China auto sales drop as industry growth stalls

Is this the big stall automakers have been worried about?

China's Association of Automobile Manufacturers said Friday that industry sales dropped 2.3 percent in June compared with last year. It's the first year-over-year decline in monthly auto sales in more than two years in China, which is the world's largest auto market.

People walk near a Ford Taurus sedan displayed at a media event ahead of the 16th Shanghai International Automobile Industry Exhibition, April 18, 2015.
Tomohiro Ohsumi | Bloomberg | Getty Images
People walk near a Ford Taurus sedan displayed at a media event ahead of the 16th Shanghai International Automobile Industry Exhibition, April 18, 2015.

"We've clearly hit an inflection point in sales," said James Chao, China-based analyst with IHS Automotive. "What we're seeing is a huge change over the last couple of years."

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Last year, auto sales in China climbed 9.9 percent to almost 20 million vehicles. Following June's sales drop, the manufacturers association has lowered its estimate for sales growth this year, from an increase of 7 percent to an increase of 3 percent.

There are several reasons why Chinese consumers are thinking twice before buying a new car or SUV. For one, the plunge in China's stock markets and falling consumer confidence have caused uncertainty in the economy.

For another, laws in large cities restricting vehicle registrations—an effort to ease congestion—mean some families are opting to own just one vehicle. And uncertainty about prices may be prompting consumers to wait before buying.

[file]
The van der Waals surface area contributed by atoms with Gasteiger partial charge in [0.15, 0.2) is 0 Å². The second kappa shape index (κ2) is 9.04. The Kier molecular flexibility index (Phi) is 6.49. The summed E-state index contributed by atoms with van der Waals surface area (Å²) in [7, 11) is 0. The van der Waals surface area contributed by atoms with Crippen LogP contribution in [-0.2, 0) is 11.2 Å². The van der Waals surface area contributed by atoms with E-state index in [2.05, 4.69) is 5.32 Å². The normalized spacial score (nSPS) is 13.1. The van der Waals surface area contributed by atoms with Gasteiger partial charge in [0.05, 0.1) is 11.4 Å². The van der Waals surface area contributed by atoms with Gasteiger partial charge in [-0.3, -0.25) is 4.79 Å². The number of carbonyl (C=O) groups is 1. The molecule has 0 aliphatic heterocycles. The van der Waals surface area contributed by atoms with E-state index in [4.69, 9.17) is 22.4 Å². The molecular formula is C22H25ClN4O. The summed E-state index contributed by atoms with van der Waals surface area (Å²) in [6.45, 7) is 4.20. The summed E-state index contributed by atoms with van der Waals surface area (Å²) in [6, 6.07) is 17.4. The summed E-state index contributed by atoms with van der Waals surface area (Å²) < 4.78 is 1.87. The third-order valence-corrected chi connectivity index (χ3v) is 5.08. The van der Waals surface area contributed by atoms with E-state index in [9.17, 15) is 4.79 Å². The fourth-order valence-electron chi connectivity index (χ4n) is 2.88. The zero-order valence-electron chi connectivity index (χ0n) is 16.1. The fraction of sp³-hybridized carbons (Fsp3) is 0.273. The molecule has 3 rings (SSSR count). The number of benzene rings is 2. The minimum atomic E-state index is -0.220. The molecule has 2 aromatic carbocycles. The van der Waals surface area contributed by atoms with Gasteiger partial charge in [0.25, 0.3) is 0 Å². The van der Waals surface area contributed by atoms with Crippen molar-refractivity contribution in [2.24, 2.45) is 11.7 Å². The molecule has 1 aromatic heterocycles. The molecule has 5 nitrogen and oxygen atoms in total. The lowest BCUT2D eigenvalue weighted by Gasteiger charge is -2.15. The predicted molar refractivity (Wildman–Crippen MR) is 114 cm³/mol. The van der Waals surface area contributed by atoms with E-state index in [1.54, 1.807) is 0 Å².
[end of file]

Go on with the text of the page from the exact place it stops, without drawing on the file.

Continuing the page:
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"Some big players in the industry, including Volkswagen, announced price cuts for some vehicles, and when that happens in China consumers expect even more discounting," Chao said. "So consumers are waiting for that next leg down in pricing."

China auto sales shows signs of stalling
China auto sales shows signs of stalling   

Volkswagen and General Motors are the two largest automakers in China. While all foreign automakers must share profits in the country with partner Chinese manufacturers, sales there are still a big contributor to their bottom lines.

GM reported $2.1 billion in equity income in China last year. That was a major factor in the automaker's full-year net income of $2.8 billion. Two weeks ago, GM CEO Mary Barra said she's confident her company can continue to expand sales even as China's auto demand slows down.

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"We still see an opportunity," she said. "When you look at what we have with Chevrolet and more SUVs coming and when you look at Cadillac, we're seeing some real momentum there."

Chao said GM is in better shape than other foreign automakers in China, mainly because its joint venture to sell lower-cost SUVs and cars in Western China is doing relatively well.

Western China, hours from Shanghai and Beijing, has been a bright spot for automakers because sales in that part of the country have not hit a saturation point, as they have in larger metropolitan areas in eastern China.

The inner China market has been a key to Ford's expanded sales figures in recent years, though its business in China has also stalled with sales flat in the first half of this year.

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Correction: This story has been updated to reflect the proper company for James Chao.